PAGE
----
Will White People and Athleticism Ever Get Along?

If you have not heard the stereotype that white men can’t jump, you must be living under a rock. If you turned on a random NBA, NFL, MLB, or Track and Field competition, you will likely notice there are way more black men and women than white. What could cause this correlation? Since correlation does not equal causation, there might not be a biological difference between white people and other races that leads to the extreme ratio of black to white athletes, but there is a causing factor.

In a study conducted by two University of Arizona and two Princeton University researchers, the¬†guiding hypothesis was “many people who participate in sports hold negative racial stereotypes about athletes, and when these stereotypes become salient in a performance context, they may threaten the self-worth of those to whom they apply.”

The experiment tested 40 men and 40 women on four athletic categories. Black and white participants were tested on their knowledge of golf through a questionnaire then all played 10 holes of golf and were later asked to rate their performance. The results of the experiment were fairly consistent with the hypothesis. The black participants played slightly better than the white participants on the golf course, which proves there was no advantage nor disadvantage in golf– a game that is professionally dominated by white athletes. In the post-golf diagnostic questionnaire, white and black participants believed the test was biased towards white peoples’ athletic strengths. When the black participants were told they were being observed on their sports intelligence they performed significantly worse than when they were told the test was framed as a diagnostic for natural athletic ability, which is a stereotype of black athletes. Also, white participants played worse golf when they believed the frame of the test was on natural athletic ability; many did not think the test was fair. These results show¬†that when people were threatened with a negative stereotype, anxiety affected performance most of the time. Therefore, when an athletes self-worth is threatened by a negative stereotype, they will be affected and perform worse, thus confirming the stereotype.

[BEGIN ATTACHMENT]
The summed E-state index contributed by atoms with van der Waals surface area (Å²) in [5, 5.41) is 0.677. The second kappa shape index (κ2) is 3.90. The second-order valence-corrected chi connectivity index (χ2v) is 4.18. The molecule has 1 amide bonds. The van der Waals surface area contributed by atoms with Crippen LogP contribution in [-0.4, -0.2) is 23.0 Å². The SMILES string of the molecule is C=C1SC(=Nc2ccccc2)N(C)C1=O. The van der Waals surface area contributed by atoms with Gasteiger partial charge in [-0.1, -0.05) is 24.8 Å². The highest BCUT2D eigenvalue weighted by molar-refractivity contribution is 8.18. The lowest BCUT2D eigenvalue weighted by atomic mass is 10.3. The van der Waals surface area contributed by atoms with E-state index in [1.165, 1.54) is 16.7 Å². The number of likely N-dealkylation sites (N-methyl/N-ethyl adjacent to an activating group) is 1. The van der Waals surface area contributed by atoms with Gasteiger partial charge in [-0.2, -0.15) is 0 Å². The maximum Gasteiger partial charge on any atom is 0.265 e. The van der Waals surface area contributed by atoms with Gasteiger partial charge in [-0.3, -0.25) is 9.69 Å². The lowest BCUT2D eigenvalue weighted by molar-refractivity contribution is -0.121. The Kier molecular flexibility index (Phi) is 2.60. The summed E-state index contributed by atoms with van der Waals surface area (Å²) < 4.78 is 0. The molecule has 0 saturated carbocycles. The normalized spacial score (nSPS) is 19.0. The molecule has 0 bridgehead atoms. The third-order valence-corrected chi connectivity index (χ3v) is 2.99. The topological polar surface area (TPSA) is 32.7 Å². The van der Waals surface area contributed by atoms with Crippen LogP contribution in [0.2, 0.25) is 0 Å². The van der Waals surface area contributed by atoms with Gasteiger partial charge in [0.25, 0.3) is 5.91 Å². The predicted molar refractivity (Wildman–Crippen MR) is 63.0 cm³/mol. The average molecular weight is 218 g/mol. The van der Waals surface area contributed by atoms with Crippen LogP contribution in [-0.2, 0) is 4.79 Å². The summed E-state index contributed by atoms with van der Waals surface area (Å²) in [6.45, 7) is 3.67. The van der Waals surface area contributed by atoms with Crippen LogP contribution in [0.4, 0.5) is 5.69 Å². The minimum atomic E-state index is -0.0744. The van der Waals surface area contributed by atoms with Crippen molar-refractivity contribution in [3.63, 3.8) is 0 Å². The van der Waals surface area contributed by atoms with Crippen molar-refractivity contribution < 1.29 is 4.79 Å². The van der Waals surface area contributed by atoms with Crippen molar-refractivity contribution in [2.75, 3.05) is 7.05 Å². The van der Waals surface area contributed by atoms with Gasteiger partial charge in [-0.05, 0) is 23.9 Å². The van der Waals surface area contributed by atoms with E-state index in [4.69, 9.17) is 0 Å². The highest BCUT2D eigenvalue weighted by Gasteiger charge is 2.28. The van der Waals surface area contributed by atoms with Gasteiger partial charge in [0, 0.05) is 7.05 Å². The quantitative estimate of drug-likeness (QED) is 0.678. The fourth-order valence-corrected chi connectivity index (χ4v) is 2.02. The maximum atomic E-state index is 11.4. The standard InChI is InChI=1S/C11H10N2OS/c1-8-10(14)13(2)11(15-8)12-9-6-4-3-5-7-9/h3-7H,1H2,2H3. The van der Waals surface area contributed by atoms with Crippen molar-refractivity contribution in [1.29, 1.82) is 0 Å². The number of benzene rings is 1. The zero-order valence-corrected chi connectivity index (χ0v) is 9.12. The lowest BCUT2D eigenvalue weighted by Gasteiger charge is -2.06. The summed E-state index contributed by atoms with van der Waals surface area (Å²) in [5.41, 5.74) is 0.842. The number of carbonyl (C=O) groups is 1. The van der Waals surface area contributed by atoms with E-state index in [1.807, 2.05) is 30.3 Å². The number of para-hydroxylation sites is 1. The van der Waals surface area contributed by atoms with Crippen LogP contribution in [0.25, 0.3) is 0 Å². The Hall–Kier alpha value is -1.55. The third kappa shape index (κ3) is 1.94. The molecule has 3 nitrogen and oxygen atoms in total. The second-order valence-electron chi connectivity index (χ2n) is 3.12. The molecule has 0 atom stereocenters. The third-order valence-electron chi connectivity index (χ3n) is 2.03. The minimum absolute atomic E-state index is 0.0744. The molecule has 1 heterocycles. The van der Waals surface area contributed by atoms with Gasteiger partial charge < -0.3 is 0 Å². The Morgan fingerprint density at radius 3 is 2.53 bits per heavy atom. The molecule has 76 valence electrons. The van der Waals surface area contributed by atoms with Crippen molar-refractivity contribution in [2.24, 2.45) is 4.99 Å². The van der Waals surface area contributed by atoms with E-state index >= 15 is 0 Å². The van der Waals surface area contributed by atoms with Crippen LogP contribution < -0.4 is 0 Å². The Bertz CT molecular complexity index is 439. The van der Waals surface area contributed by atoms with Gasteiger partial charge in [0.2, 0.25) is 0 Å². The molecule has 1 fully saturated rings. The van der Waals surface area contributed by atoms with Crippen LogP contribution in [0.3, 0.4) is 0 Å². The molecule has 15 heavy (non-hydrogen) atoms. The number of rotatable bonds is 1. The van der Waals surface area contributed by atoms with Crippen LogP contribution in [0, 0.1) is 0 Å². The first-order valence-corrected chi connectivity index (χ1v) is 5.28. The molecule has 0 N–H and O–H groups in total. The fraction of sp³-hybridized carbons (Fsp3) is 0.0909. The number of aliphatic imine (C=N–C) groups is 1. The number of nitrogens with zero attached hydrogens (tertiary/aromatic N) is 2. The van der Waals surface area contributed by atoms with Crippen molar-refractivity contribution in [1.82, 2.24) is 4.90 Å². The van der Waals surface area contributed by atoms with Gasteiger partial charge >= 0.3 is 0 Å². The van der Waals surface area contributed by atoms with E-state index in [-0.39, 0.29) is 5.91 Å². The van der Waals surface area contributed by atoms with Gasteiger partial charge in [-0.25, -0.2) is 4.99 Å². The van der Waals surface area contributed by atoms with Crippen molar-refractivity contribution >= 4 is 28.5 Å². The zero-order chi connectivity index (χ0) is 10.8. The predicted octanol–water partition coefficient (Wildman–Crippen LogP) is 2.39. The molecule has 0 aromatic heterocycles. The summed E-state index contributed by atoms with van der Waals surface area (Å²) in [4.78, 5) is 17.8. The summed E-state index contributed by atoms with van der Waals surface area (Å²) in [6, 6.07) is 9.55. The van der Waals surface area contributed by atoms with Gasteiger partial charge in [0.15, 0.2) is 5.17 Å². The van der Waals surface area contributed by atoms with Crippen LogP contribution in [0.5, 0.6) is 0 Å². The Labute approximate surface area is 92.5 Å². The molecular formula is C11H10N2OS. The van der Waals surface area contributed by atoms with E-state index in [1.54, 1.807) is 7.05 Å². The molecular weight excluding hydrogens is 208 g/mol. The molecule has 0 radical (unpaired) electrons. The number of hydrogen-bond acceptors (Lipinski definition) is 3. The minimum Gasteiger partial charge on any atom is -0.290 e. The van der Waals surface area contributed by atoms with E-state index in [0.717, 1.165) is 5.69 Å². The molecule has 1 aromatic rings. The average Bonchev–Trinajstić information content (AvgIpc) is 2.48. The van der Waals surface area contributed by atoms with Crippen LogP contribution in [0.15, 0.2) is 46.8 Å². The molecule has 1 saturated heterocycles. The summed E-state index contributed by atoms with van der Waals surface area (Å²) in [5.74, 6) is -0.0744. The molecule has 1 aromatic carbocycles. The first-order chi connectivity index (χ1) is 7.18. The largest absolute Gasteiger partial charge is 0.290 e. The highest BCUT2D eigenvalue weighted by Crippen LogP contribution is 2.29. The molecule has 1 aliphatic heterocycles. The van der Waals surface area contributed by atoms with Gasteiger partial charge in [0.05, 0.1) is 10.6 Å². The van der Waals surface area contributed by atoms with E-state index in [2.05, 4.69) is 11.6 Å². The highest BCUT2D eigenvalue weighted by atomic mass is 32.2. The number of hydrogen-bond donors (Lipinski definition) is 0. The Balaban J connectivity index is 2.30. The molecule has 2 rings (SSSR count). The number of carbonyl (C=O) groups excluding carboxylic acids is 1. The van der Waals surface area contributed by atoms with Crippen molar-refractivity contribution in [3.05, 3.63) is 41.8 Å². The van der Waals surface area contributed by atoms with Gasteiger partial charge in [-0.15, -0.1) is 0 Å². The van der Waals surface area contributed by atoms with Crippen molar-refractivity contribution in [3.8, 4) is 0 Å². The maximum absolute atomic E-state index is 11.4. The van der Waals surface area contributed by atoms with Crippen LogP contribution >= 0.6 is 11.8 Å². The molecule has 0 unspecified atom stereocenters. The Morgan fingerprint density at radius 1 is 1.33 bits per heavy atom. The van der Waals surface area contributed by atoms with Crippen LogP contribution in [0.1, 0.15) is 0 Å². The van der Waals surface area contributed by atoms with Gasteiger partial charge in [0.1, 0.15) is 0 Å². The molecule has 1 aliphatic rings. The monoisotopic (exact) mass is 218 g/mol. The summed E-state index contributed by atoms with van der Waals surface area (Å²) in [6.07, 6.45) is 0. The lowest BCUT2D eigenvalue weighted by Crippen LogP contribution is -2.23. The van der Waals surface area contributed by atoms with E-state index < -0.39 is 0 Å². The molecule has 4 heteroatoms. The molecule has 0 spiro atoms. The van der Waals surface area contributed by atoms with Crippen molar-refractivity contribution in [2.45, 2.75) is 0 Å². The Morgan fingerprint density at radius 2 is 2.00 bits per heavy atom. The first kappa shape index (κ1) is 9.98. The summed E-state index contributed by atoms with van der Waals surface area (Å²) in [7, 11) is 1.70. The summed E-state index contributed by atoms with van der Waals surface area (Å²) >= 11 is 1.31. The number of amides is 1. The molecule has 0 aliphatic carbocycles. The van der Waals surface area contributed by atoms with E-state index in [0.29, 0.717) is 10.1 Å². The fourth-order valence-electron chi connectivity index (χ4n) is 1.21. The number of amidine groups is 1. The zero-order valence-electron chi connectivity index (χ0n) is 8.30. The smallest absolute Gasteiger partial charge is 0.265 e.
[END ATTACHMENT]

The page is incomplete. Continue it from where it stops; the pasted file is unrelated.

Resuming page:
2 thoughts on “Will White People and Athleticism Ever Get Along?

  1. Corey Michael Lapenna

    I feel as though no matter how many studies we do the stereotype is too far embedded into our modern day for us to get rid or it. Yet the study done was definitely not one that I expected due to the fact that golf was the last sport that i would guess that they would use. I was also surprised that the anxiety caused by the stereotype was able to boost the performance to a point where it almost gave them the edge. This idea of anxiety as almost a performance boost is definitely something to do more extensive research about because i would like to know for sure if that is the only thing in which is acting upon these athletes on both sides of the trials.

  2. Caitlin Marie Gailey

    I loved reading your study. When I first read the experiment was done on golf I immediately thought that it would be unfairly biased towards white participants because golf is a white dominated sport. However I was surprised by the results that the black participants still performed better regardless of familiarity. The anxiety perpetuated by the stereotype does not surprise me. An article posted in the New York Times discusses why this is such a hotly debated issue. The African American community doesn’t like the stereotype that comes with black athletes, that their IQ is lower because they are better at sports. This is obviously untrue but could be a cause of the anxiety that effected their performance. The white community fears that this is true and causes anxiety that they are at an unfair advantage in athletic events. So although there might be a literal difference in genetics and natural ability between races, it appears that a stronger correlation is present between performance anxiety than skin color.
    Here is a link to the article I read : https://www.nytimes.com/books/first/e/entine-taboo.html

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